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The state faces a projected budget deficit of about $3.7 billion over the next two fiscal years, but it is still trying to figure out how to address the huge gap in pension funding.
A report from the American Legislative Exchange Council said that, as of 2018, the unfunded pension liabilities per capita in Connecticut were $32,805. The only state that the report ranked lower than Connecticut on that metric was Alaska. Connecticut’s funding ratio – which measures the health of a pension fund – was 20.28 percent – the lowest out of any of the 50 states.
And while some states have improved their funding situations, Connecticut was among a dozen states where the funding ratio deteriorated between 2013 and 2018.
According to a 2018 report from JPMorgan, Connecticut would have to pay 35 percent of its total revenue over the course of three decades in order to cover its pension obligations. It currently pays 22 percent.
Out of three different ways listed to address that gap, JPMorgan’s Michael Cembalest said Connecticut would have to increase tax revenues by 12 percent, increase public sector worker contributions by 408 percent or achieve an annual investment return equal to 10.5 percent.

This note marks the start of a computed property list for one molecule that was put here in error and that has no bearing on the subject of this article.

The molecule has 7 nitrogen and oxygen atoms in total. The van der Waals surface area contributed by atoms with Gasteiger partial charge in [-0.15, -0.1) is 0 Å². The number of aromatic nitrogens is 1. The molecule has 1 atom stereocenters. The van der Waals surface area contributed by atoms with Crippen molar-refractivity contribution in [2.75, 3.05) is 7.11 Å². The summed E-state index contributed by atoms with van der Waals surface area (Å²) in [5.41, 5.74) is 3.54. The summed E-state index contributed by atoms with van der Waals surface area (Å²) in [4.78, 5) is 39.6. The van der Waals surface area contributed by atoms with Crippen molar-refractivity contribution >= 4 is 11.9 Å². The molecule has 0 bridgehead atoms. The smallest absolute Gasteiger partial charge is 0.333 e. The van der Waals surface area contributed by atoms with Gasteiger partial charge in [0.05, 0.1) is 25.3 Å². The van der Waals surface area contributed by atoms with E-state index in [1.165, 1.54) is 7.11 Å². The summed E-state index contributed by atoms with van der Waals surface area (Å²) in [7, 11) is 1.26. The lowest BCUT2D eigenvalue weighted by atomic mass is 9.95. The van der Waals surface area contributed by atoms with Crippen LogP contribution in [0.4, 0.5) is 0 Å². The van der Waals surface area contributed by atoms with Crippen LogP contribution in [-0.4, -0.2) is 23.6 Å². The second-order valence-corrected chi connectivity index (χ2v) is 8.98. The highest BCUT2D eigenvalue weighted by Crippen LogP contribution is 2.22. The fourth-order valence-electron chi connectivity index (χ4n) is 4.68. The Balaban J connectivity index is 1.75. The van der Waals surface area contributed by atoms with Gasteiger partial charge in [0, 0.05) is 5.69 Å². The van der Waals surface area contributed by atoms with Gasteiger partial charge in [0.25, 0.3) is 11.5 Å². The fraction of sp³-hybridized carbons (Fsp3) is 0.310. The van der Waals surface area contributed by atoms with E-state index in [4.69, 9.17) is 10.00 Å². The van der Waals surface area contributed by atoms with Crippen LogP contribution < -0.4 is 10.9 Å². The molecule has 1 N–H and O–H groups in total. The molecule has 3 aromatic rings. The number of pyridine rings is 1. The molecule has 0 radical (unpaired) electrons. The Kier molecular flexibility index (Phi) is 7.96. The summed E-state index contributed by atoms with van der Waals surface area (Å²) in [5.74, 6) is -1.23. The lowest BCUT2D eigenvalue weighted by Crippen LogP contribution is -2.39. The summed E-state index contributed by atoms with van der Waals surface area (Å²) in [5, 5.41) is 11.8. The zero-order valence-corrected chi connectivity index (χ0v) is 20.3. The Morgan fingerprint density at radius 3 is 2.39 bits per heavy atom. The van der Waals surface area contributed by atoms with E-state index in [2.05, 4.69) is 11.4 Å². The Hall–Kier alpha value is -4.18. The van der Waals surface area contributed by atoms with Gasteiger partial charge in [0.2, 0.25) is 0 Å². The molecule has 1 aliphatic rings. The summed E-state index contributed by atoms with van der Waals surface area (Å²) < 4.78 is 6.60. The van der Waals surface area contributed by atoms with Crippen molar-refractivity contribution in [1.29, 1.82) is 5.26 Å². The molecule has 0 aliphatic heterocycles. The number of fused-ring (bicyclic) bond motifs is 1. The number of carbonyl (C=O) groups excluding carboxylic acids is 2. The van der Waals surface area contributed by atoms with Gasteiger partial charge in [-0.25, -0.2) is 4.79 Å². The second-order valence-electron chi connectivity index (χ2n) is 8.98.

Connecticut’s Democratic Gov. Ned Lamont has proposed dealing with the issue by restructuring the state’s pension obligations over two periods, to save about $9 billion. This would leave about $27.2 billion that would need to be repaid by future taxpayers, a consequence that has drawn criticism.
In Lamont’s budget released earlier this year, he also asked cities and municipalities to share some of the costs.
Other potential solutions include raising taxes and tapping the state’s reserves.
The state offers five pension plans, which have been underfunded for years. Resulting legacy costs were exacerbated by investment underperformance.
Billionaire investor Warren Buffett has cautioned businesses against moving to states with large unfunded pension obligations, telling CNBC’s Becky Quick in February that moving to one of those states is like “walking into liabilities.”
Some companies appear to think similarly. Prominent companies, like General Electric and Aetna, shifted their headquarters out of the state during recent years.
Individuals are moving out, too. As previously reported by FOX Business, of the moves conducted within Connecticut last year, 62 percent were outbound – the third highest of any state. Those with incomes of $100,000 or higher made up the largest share of exoduses.
According to a 2018 Tax Foundation analysis, Connecticut collected the second most in per capita state and local individual income taxes.